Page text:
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Olga Adamczyk-Gruszka, Agata Horecka-Lewitowicz, Anna Zmelonek-Znamirowska, Jakub Gruszka, Dorota Koziel, Piotr Lewitowicz
(Department of Gynaecology and Obstetrics, Institute of Medical Sciences, Jan Kochanowski University, Kielce, Poland)
Am J Case Rep 2021; 22:e932769
ARCS1 is an acronym for arthrogryposis, renal dysfunction, and cholestasis. It is a congenital malfunction with autosomal recessive inheritance, and, unfortunately, its prognosis is still poor. It is believed that VPS33B is altered in 75% of cases and that the VIPAR gene is altered in approximately 25% of them.
CASE REPORT: An affected child was born from the first pregnancy of 26-year-old mother and a 30-year-old father with no previous medical history and no genetic conditions. The first clinical symptoms were observed at the end of the child’s second week of life. The mother reported the child has decreasing body weight and loss of appetite. After admission to the ward, the child was apathetic and sleepy. Symptoms of conjunctivitis, pale and dry skin, and mild face and mild body dysmorphia were observed.
CONCLUSIONS: Laboratory tests revealed proteinuria of up to 1.36 g/l and glycosuria of up to 28 mmol/l, as well as fluctuating metabolic acidosis. The bilirubin level reached 6.62 mg/dl, along with alkaline phosphatase at 470 U/l. Moreover, hypothyroidism with TSH at 16.71 uU/ml was observed. Because of the co-occurrence of cholestasis and renal dysfunction, molecular testing was done. The 17th exon of VPS33B was sequenced by Sanger DNA sequencing method. To the best of our knowledge, this is the first report of homozygotic mutation c.1235_1236delinsG (p.Pro412ArgfsTer7) in the VPS33B gene. The risk of transfer of the mutation to future descendants was calculated as 25%.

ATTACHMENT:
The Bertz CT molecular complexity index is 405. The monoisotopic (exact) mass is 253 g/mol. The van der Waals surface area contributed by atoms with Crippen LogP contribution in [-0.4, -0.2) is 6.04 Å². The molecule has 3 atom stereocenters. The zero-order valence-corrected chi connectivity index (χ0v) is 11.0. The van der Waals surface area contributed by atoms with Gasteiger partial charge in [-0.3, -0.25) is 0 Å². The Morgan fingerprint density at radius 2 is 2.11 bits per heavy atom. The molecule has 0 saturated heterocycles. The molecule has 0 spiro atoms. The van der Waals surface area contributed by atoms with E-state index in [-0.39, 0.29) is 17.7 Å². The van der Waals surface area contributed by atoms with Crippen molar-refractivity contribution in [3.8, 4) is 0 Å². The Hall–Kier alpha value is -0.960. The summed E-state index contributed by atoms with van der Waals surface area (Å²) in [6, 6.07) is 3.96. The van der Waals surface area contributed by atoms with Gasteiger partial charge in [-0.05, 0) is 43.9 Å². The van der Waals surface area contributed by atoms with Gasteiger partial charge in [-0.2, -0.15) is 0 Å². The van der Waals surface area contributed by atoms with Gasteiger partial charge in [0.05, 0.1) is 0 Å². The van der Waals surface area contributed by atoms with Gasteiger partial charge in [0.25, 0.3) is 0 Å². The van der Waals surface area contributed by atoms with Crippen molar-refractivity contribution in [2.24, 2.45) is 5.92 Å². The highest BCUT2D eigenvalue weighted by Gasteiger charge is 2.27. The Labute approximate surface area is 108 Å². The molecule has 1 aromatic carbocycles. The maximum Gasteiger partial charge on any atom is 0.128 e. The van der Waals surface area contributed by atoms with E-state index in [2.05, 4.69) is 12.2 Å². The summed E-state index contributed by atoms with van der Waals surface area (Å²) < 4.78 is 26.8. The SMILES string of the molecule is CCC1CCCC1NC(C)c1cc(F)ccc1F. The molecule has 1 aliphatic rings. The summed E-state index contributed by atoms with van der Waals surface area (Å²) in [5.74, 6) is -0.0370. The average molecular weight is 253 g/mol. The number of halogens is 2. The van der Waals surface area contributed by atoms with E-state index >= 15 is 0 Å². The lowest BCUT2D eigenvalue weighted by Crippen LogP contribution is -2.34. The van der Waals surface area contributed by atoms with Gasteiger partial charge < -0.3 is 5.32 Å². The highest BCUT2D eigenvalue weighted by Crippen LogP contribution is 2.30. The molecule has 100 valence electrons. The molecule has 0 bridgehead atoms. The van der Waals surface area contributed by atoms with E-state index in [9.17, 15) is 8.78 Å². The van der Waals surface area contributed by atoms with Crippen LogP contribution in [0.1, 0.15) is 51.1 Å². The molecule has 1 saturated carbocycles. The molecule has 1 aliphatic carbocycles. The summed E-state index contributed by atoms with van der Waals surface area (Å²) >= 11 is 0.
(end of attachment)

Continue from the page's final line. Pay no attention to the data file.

Due to the wide landscape of molecular alternation in the 17th exon of the VPS33B gene, we propose using Sanger whole-exon sequencing as a first-choice diagnostic test.
Keywords: Arthrogryposis, Arthrogryposis Renal Dysfunction Cholestasis Syndrome, VPS33B Protein, Human